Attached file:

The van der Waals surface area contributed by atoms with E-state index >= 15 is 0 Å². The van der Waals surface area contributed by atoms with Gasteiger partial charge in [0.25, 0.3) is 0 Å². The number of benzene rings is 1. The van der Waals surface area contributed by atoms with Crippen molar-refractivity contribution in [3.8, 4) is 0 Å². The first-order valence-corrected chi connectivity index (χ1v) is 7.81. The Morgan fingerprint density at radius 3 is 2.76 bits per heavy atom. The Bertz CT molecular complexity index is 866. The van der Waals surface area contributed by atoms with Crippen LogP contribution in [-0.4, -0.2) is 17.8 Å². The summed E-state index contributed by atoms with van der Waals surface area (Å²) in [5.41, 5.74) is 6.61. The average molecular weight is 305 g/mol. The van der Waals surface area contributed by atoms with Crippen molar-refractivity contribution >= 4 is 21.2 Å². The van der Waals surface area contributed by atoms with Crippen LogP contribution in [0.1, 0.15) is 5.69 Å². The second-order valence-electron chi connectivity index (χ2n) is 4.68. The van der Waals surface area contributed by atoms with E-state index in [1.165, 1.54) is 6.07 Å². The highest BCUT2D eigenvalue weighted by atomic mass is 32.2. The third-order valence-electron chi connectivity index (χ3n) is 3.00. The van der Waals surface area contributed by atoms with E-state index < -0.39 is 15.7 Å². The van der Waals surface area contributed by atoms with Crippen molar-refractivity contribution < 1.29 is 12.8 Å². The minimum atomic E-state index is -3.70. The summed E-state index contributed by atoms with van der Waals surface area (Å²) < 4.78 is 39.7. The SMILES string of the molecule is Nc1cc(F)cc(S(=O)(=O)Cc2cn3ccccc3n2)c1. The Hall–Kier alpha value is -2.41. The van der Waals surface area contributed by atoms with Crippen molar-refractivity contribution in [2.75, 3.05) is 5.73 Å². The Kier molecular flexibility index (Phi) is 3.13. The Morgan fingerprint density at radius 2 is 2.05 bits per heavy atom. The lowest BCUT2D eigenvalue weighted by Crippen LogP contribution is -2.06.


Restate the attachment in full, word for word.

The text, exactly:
The van der Waals surface area contributed by atoms with E-state index >= 15 is 0 Å². The van der Waals surface area contributed by atoms with Gasteiger partial charge in [0.25, 0.3) is 0 Å². The number of benzene rings is 1. The van der Waals surface area contributed by atoms with Crippen molar-refractivity contribution in [3.8, 4) is 0 Å². The first-order valence-corrected chi connectivity index (χ1v) is 7.81. The Morgan fingerprint density at radius 3 is 2.76 bits per heavy atom. The Bertz CT molecular complexity index is 866. The van der Waals surface area contributed by atoms with Crippen LogP contribution in [-0.4, -0.2) is 17.8 Å². The summed E-state index contributed by atoms with van der Waals surface area (Å²) in [5.41, 5.74) is 6.61. The average molecular weight is 305 g/mol. The van der Waals surface area contributed by atoms with Crippen molar-refractivity contribution >= 4 is 21.2 Å². The van der Waals surface area contributed by atoms with Crippen LogP contribution in [0.1, 0.15) is 5.69 Å². The second-order valence-electron chi connectivity index (χ2n) is 4.68. The van der Waals surface area contributed by atoms with E-state index in [1.165, 1.54) is 6.07 Å². The highest BCUT2D eigenvalue weighted by atomic mass is 32.2. The third-order valence-electron chi connectivity index (χ3n) is 3.00. The van der Waals surface area contributed by atoms with E-state index < -0.39 is 15.7 Å². The van der Waals surface area contributed by atoms with Crippen molar-refractivity contribution < 1.29 is 12.8 Å². The minimum atomic E-state index is -3.70. The summed E-state index contributed by atoms with van der Waals surface area (Å²) < 4.78 is 39.7. The SMILES string of the molecule is Nc1cc(F)cc(S(=O)(=O)Cc2cn3ccccc3n2)c1. The Hall–Kier alpha value is -2.41. The van der Waals surface area contributed by atoms with Crippen molar-refractivity contribution in [2.75, 3.05) is 5.73 Å². The Kier molecular flexibility index (Phi) is 3.13. The Morgan fingerprint density at radius 2 is 2.05 bits per heavy atom. The lowest BCUT2D eigenvalue weighted by Crippen LogP contribution is -2.06.